MENU
Mary Whyte American Watercolor Artist

Books

More Than a Likeness

NEW BOOK RELEASE!

The University of South Carolina Press releases a 248-page biography on Mary Whyte titled, More Than a Likeness: The Enduring Art of Mary WhyteWritten by Martha R. Severens, esteemed author and former curator of the Greenville County Museum of Art.  The biography features Whyte’s works spanning 50 years, from childhood to present day.  A stunning art book featuring over 200 images of Mary Whyte’s paintings and drawings.  Art historian Martha Severens clearly and eloquently illustrates how Whyte’s art has been shaped and how the artist forged her own place in the world today.

Published by The University of South Carolina Press
Author Martha R. Severens
248-pages
12 x 9 inches
Over 200 images

$75

Down Bohicket Road

The 152-page book written by Mary Whyte and published by University of South Carolina Press includes two decades' worth of Whyte's watercolors depicting a select group of Gullah women of Johns Island, South Carolina, and their stories. Descendants of lowcountry slaves, these longtime residents of the island influenced Whyte's life and art in astonishing and unexpected ways. Whyte has devoted twenty years to painting the Gullah culture and its remarkable women, resulting in a series of watercolors that would change her life and artistic focus. For anyone who has loved the South, Down Bohicket Road is a rich, visual tribute to friendship that crosses cultural and racial borders and reaches straight to the heart. Get your autographed copy today!

“The extraordinary work of Mary Whyte, who could easily be named the first visual poet laureate of South Carolina, is astonishing on the very face of it. When I grew up in Beaufort, South Carolina, Ruby Ellis Hryharrow, a friend’s mother, was known as the best watercolorist in town. The artists of those early times formed a club of their own, but Mary Whyte’s work is in a league of her own. She is painting a South Carolina I thought only a poet or novelist could create. Mary Whyte has made South Carolina a kingdom of her own, and my God, this woman can write and paint.”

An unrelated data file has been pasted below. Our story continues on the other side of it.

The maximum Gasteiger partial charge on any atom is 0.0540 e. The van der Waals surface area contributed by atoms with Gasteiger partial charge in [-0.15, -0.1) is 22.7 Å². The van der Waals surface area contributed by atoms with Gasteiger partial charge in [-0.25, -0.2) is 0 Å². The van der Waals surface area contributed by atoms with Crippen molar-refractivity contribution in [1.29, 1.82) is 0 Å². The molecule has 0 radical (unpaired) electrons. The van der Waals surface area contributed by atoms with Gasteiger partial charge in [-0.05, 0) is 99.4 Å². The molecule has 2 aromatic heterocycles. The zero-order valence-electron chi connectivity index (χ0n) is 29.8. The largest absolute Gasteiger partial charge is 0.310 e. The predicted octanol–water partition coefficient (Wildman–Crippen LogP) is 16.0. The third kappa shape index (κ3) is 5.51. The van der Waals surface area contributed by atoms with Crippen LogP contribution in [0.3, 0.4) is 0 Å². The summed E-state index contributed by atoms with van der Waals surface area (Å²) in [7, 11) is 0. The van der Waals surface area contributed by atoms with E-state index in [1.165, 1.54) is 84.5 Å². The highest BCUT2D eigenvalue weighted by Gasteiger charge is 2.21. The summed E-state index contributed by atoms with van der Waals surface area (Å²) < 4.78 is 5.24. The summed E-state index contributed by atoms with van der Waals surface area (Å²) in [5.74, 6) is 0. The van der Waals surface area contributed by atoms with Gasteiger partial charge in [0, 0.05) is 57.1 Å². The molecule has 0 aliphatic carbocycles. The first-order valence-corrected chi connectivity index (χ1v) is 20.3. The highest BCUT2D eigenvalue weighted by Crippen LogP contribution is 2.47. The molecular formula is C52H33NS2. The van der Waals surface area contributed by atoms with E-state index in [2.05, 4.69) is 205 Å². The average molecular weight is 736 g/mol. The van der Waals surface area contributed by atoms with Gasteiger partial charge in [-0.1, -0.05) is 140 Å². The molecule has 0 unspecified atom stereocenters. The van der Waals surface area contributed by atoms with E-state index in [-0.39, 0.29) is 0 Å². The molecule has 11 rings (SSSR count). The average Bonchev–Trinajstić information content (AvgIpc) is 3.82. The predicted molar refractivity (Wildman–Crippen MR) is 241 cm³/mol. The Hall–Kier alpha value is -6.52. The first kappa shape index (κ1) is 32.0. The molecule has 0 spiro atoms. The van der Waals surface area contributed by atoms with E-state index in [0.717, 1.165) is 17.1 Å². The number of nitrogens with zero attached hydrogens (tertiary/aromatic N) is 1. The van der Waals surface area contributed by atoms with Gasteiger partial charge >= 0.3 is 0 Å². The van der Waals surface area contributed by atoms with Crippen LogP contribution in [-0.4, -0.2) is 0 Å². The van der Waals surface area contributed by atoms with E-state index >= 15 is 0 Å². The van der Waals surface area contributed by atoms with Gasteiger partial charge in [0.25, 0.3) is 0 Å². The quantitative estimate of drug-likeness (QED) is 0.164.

-- Pat Conroy, Southern Writer
$49.95

Working South

FEATURED ON CBS SUNDAY MORNING

In Working South, renowned watercolorist Mary Whyte captures in exquisite detail the essence of vanishing blue-collar professions from across ten states in the American South with sensitivity and reverence for her subjects. From the textile mill worker and tobacco farmer to the sponge diver and elevator operator, Whyte has sought out some of the last remnants of rural and industrial workforces declining or altogether lost through changes in our economy, environment, technology, and fashion. She shows us a shoeshine man, a hat maker, an oysterman, a shrimper, a ferryman, a funeral band, and others to document that these workers existed and in a bygone era were once ubiquitous across the region. Get your autographed copy today!

$49.95

Painting Portraits and Figures in Watercolor

Using clear and concise language and in-depth, step-by-step demonstrations, author and renowned artist Mary Whyte guides beginning and intermediate watercolorists through the entire painting process, from selecting materials to fundamental techniques to working with models.  Going beyond the practical application of techniques, Whyte helps new artists learn to capture not just the model’s physical likeness but their unique personality and spirit. Read the 5 star review

$24.99

ALFREDA’S WORLD

2005, Paper-back
(Only a Few Still Available – Out of Print)

Artist Mary Whyte moved with her husband to a small South Carolina barrier island ten years ago, and quite by accident met a group of senior citizens who were making quilts in a small abandoned church. Longtime residents of Johns Island and descendants of slaves, this extraordinary group of African American women welcomed Whyte to their community and changed her life and paintings in astonishing and unexpected ways.

Chronicled in dialogue and images are the Gullah way of life and the evolution of an incredible friendship between the artist and Alfreda LaBoard, who became the subject of many of Whyte's paintings. Whyte uses the watercolor medium to produce rich dark tones and textures. Her combination of tightly controlled brush strokes and loose broad sweeps of washes, coupled with contrasts of light and dark, produce a level of intensity not usually associated with watercolor.

$100